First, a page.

Smallest-ever Milled Ingredients Improve Drug Delivery
Researchers at the NSF-funded Engineering Research Center (ERC) for Structured Organic Particulate Systems (CSOPS) at Rutgers, The State University of New Jersey, have realized a pair of novel outcomes in the formation and stabilization of nanoscale active pharmaceutical ingredients (nano-APIs). First, the CSOPS team created the smallest ever milled APIs. Secondly, long-term stabilization of APIs was achieved without the use of surfactants.
Both of these advancements have direct implications for improving the quality of drugs. Milled APIs exhibit an inherent consistency that cannot be matched by alternative methods. By achieving such small sizes, drug delivery is greatly enhanced. The elimination of surfactants in the stabilization process increases the purity of the drug, while reducing or eliminating the adverse effects of using surfactants.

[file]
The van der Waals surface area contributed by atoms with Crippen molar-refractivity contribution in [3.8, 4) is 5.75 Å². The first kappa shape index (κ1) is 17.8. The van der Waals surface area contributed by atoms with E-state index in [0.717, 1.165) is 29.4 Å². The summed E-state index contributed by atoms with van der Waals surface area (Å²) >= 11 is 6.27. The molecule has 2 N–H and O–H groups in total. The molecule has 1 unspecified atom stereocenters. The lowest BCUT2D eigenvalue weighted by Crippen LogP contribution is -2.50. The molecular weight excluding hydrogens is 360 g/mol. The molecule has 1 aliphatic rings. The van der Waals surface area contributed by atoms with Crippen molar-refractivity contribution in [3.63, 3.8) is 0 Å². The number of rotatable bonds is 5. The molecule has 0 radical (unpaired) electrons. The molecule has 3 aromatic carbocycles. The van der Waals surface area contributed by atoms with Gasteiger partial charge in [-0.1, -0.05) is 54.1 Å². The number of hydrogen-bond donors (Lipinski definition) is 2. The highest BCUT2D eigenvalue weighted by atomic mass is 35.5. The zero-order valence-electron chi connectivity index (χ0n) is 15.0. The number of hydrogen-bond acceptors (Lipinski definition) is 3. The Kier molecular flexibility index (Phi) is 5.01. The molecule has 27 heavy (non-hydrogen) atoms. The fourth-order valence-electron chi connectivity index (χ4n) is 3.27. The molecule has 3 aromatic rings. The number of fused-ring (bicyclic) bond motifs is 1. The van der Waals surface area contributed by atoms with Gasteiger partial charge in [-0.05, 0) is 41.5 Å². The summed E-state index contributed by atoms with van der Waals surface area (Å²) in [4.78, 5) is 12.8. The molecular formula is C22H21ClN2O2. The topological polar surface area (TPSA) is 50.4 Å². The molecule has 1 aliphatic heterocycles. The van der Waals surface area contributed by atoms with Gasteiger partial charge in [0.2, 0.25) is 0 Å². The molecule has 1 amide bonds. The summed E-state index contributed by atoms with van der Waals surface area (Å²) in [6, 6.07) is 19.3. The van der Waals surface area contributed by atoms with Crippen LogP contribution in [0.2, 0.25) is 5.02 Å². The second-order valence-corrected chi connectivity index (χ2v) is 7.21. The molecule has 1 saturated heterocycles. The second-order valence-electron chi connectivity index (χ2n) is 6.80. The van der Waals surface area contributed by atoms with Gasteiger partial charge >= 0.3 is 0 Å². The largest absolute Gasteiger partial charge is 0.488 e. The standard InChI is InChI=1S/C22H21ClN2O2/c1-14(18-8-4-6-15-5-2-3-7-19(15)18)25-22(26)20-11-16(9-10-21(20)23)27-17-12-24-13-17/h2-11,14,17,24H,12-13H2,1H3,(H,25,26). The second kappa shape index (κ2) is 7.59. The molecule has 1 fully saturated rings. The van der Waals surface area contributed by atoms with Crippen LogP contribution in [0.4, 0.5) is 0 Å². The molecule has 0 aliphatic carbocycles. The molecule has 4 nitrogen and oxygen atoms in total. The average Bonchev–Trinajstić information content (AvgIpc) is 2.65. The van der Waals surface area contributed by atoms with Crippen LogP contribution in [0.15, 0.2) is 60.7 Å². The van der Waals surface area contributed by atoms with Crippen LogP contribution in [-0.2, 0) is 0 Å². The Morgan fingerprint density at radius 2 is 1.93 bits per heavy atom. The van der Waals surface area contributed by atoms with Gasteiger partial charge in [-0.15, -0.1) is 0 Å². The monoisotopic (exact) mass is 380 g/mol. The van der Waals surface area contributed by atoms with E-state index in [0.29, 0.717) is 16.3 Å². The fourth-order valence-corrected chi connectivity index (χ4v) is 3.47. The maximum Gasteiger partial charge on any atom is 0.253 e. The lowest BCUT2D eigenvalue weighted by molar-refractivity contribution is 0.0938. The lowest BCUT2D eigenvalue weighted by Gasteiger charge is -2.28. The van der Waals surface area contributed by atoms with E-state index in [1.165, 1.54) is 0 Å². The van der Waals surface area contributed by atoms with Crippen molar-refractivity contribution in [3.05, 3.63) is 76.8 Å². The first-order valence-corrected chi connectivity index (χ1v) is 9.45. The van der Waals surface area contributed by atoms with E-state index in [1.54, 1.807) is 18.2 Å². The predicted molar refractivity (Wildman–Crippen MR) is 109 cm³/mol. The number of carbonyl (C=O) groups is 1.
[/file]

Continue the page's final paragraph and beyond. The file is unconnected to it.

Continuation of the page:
This project specifically targets the improvement of BCS (Biopharmaceutics Classification System) Class II drugs, which do not dissolve well and therefore make delivery to the body slow or difficult. The APIs created by CSOPS’s novel milling process had a median diameter (d50) of less than a hundred nanometers, the first of its kind. Surfactants are commonly used in drugs delivered as tablets. They stabilize and help maintain the integrity of the drug, but add impurities and require larger doses. This project showed that using superdisintegrants (SDIs), compounds that aid in dissolving drugs in the body, achieved delivery rates similar to that of conventional tablets. Furthermore, the finely milled APIs were in 20-micrometer edible films, similar to breath strips, and achieved delivery rates far faster than the nanocomposite micro-particles (NCMPs) either with or without surfactants.